Despite overwhelming public opposition and a longstanding ban, fox hunting shows no signs of abating in the UK. The 2018 hunt season alone saw 550 reports of illegal hunting, though these figures only represent known incidents.
In 2014 it was found that 250,000 fox hunters attended Boxing Day hunts across the UK. In 2019, so far, at least 21 foxes have been killed by the hunt and 151 incidents of illegal hunting have been reported since the season began on November 1.
The Hunting Act, which prohibited hunting foxes and wild mammals with dogs, was approved by the UK’s parliament in 2003 with 362 MPs in favour and 156 against. The following year it became law. In 2017, the British people were surveyed on whether they continue to support the ban on fox hunting and the result was resounding – the highest margin ever recorded on the matter - 85% thought fox hunting should remain prohibited.
So if the ban is entering its 15th year, why is fox hunting still happening?
A legal let-down
This question is answered in the Hunting Act itself, particularly the manner in which it “outlaws” fox hunting. Article 1 states that a “person commits an offence if he hunts a wild mammal with a dog”. But the provision continues: “Unless his hunting is exempt.”
Herein lies the deceit of the Hunting Act, for it lists a total of nine reasons a hunt may flout the general ban. One of the more commonly invoked exemptions maintains that it is legal to hunt foxes if they pose a danger to livestock, game, crops or fisheries. As such, fox hunting advocates would have us believe that Roald Dahl’s tale of Fantastic Mr Fox and his endeavours to outwit farmers is all too common a curse in rural communities.
This remains nothing more than a smokescreen to defy the ban. Research has shown that foxes naturally control rabbit populations that if left unchecked, would cause significant economic harm to farmers. The UK government’s Department for Environment, Food and Rural Affairs (DEFRA) also advises against controlling foxes, and instead favours strengthening protection around livestock to guard against natural predation.
Another commonly used exemption exploits a loophole around flushing foxes out to help birds of prey hunt. This has seen fox hunters disguising their true intentions by taking birds of prey along with them without ever letting them loose.
There is also the dubious practise of “manufactured” trail hunting in which hounds are supposed to follow an artificial scent trail with no animal chased or killed. In reality, hunt organisers use actual fox scent and lay routes deliberately close to where foxes are known to live, meaning they quickly become the subject of a hunt. Trail hunting is again an attempt to hide the true intentions of those that wish to continue fox hunting.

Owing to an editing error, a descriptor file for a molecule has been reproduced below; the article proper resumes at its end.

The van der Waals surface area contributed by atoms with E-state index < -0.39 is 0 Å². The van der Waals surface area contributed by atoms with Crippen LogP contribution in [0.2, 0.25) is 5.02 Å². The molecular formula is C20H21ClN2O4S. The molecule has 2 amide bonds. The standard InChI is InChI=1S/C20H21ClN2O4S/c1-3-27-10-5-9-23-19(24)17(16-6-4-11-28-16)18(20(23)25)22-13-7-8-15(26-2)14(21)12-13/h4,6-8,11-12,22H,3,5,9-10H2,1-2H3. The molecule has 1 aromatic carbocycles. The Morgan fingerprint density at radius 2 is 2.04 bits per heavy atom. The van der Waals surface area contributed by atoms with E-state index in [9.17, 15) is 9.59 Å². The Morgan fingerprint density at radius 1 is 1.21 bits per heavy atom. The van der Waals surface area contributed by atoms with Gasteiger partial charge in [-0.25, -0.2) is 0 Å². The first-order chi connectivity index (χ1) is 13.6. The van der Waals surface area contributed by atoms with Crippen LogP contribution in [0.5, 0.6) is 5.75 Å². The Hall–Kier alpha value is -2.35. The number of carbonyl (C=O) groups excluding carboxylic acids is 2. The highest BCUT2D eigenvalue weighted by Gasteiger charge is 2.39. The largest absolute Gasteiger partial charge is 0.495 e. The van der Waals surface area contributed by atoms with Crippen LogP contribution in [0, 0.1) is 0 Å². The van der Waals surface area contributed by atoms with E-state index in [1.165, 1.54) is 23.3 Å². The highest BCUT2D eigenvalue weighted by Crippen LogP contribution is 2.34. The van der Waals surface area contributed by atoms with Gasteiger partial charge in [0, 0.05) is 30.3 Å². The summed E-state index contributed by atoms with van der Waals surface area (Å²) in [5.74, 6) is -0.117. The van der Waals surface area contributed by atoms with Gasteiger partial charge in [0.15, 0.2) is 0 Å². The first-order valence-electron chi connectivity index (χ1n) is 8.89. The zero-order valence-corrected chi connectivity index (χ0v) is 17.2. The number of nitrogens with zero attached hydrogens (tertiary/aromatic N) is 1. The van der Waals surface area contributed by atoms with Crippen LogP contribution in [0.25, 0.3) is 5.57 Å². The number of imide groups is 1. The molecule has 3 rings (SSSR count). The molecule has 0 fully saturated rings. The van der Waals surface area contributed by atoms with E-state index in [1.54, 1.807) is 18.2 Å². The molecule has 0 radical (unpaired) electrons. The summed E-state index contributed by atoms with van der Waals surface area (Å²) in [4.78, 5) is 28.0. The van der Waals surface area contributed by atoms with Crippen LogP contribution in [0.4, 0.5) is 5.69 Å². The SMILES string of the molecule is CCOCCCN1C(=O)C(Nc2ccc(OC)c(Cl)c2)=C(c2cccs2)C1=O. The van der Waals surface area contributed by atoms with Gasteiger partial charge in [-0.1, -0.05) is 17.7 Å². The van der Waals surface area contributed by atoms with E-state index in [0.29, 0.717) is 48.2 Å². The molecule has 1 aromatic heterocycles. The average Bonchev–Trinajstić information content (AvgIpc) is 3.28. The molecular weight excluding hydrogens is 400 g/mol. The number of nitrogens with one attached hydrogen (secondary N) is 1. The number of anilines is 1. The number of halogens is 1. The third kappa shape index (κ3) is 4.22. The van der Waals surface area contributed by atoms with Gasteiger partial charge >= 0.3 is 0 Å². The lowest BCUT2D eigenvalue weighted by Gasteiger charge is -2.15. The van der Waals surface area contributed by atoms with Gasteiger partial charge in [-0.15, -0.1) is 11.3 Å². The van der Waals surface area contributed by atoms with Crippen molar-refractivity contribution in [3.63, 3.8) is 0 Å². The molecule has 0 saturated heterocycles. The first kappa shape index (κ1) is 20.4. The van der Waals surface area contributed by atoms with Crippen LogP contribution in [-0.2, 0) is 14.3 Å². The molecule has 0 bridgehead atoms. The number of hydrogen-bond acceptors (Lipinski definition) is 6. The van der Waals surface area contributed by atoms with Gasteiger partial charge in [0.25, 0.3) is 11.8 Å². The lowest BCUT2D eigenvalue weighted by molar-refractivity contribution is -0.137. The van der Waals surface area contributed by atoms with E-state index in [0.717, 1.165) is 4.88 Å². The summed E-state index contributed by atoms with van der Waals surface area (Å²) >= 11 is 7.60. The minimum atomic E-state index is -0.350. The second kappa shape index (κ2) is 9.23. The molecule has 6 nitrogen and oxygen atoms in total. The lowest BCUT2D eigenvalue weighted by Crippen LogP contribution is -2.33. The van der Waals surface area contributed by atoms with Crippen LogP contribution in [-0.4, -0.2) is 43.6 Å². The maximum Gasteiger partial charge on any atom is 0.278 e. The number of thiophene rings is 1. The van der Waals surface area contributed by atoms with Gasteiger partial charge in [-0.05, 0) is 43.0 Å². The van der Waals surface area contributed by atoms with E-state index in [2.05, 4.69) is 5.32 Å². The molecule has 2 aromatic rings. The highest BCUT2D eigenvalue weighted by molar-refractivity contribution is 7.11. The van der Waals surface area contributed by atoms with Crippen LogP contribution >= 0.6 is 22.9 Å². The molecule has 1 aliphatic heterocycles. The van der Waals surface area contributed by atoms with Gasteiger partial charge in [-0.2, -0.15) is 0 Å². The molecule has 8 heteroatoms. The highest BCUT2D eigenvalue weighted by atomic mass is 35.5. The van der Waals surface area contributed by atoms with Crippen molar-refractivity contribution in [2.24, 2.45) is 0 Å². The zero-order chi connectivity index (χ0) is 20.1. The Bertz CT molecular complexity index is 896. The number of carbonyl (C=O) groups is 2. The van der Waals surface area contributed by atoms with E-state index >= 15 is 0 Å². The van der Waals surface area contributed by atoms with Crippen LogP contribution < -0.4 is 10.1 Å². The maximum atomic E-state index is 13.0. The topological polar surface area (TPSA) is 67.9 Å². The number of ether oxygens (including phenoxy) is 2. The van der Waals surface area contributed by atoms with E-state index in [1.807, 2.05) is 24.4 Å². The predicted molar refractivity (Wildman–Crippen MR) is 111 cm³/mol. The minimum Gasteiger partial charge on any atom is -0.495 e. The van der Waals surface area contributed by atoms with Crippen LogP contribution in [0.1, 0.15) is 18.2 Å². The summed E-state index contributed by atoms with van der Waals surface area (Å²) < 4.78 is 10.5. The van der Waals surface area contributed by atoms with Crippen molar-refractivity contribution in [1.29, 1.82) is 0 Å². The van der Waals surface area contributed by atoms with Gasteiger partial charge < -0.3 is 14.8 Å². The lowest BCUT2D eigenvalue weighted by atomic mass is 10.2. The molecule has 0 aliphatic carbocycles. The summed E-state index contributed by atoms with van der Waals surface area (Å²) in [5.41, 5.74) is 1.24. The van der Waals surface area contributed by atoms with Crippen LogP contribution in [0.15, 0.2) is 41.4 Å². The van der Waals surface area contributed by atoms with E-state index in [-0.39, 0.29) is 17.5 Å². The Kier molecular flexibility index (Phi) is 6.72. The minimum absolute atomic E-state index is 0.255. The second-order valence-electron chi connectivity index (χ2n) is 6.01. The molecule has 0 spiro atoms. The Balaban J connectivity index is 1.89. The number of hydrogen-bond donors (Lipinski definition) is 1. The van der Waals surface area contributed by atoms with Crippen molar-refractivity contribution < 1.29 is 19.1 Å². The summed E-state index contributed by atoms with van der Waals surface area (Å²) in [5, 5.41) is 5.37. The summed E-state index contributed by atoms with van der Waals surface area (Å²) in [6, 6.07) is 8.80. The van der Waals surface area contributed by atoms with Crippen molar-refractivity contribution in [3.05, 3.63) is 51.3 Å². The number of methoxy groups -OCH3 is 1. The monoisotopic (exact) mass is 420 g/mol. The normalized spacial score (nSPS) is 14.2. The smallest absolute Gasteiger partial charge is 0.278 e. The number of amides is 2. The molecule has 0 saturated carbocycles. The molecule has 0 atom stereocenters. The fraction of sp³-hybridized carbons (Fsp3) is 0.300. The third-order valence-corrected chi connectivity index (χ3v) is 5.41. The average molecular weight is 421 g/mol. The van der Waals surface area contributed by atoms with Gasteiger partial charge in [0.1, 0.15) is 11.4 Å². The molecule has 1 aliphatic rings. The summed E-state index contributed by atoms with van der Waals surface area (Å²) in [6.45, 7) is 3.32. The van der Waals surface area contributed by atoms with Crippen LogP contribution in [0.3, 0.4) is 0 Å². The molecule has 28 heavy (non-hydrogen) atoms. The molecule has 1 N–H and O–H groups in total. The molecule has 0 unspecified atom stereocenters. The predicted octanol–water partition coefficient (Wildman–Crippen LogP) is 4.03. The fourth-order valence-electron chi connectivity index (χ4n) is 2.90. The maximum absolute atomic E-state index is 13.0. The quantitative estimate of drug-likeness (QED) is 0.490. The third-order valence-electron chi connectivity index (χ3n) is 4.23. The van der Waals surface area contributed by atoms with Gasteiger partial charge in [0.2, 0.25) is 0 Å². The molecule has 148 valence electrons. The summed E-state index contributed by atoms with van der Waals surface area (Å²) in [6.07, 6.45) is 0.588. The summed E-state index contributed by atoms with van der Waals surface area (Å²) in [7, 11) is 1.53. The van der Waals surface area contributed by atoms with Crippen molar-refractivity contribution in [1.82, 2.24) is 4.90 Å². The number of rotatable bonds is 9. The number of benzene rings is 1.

Monitoring and gathering accurate information on all this to help prosecute offenders is a dangerous task, with members of the public often exposed to insults, intimidation and threats from hunters.
The inadequate Hunting Act and the nefarious practises of hunt organisers mean fox hunting endures in England and Wales. Scotland too, offers no refuge for foxes and the Protection of Wild Mammals Act 2002 provides similar loopholes that allow hunting to continue.
Setting aside the cruelty of fox hunting, evidence from the Breeding Bird Survey suggests red fox numbers have declined by 41% since 1995. Introducing a complete hunting ban is more essential than ever to protect the UK’s foxes.
A fox-centric approach
The Hunting Act has humans as its focus by specifying how people can bend the law’s provisions to their circumstances. Despite its prevalence in much of environmental law, this human-centric idea is entirely the wrong approach. Any future legislative efforts need to place foxes, and other mammals, at the centre of legislation.
Foxes must be protected for their own right, and a blanket ban on hunting, absent any exemptions, is the only way to safeguard populations. Severe penalties must also be included, to ensure that those already willing to flout the law will rethink their actions.
The likelihood of such a move materialising during this parliament is slim, however. Prime Minister Theresa May offered a free vote to repeal the Hunting Act during the 2017 election but withdrew the pledge after her disastrous election result.
It’s essential that campaigns for stronger anti-hunting laws highlight how widespread resistance to diluting the ban is. The failures of the existing ban endanger foxes and betray the wishes of a majority of the public. Any update to the Hunting Act must crack down on those who think they are above the law.